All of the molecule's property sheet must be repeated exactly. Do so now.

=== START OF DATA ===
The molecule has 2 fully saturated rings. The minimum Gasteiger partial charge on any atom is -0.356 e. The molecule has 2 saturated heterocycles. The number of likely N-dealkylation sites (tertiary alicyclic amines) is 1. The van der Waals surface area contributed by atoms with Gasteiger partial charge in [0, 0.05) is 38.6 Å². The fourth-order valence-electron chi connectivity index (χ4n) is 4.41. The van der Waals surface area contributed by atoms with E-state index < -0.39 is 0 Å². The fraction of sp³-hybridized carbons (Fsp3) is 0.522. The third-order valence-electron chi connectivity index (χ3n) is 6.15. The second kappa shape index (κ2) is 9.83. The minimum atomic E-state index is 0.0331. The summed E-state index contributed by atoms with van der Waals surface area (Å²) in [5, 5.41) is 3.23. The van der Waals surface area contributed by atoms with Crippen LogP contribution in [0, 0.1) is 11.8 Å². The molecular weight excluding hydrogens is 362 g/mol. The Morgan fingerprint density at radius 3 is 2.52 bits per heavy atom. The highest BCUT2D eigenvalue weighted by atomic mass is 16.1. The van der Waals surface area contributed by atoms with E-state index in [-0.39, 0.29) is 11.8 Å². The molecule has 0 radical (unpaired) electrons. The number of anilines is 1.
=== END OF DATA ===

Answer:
The molecule has 2 fully saturated rings. The minimum Gasteiger partial charge on any atom is -0.356 e. The molecule has 2 saturated heterocycles. The number of likely N-dealkylation sites (tertiary alicyclic amines) is 1. The van der Waals surface area contributed by atoms with Gasteiger partial charge in [0, 0.05) is 38.6 Å². The fourth-order valence-electron chi connectivity index (χ4n) is 4.41. The van der Waals surface area contributed by atoms with E-state index < -0.39 is 0 Å². The fraction of sp³-hybridized carbons (Fsp3) is 0.522. The third-order valence-electron chi connectivity index (χ3n) is 6.15. The second kappa shape index (κ2) is 9.83. The minimum atomic E-state index is 0.0331. The summed E-state index contributed by atoms with van der Waals surface area (Å²) in [5, 5.41) is 3.23. The van der Waals surface area contributed by atoms with Crippen LogP contribution in [0, 0.1) is 11.8 Å². The molecular weight excluding hydrogens is 362 g/mol. The Morgan fingerprint density at radius 3 is 2.52 bits per heavy atom. The highest BCUT2D eigenvalue weighted by atomic mass is 16.1. The van der Waals surface area contributed by atoms with E-state index in [-0.39, 0.29) is 11.8 Å². The molecule has 0 radical (unpaired) electrons. The number of anilines is 1.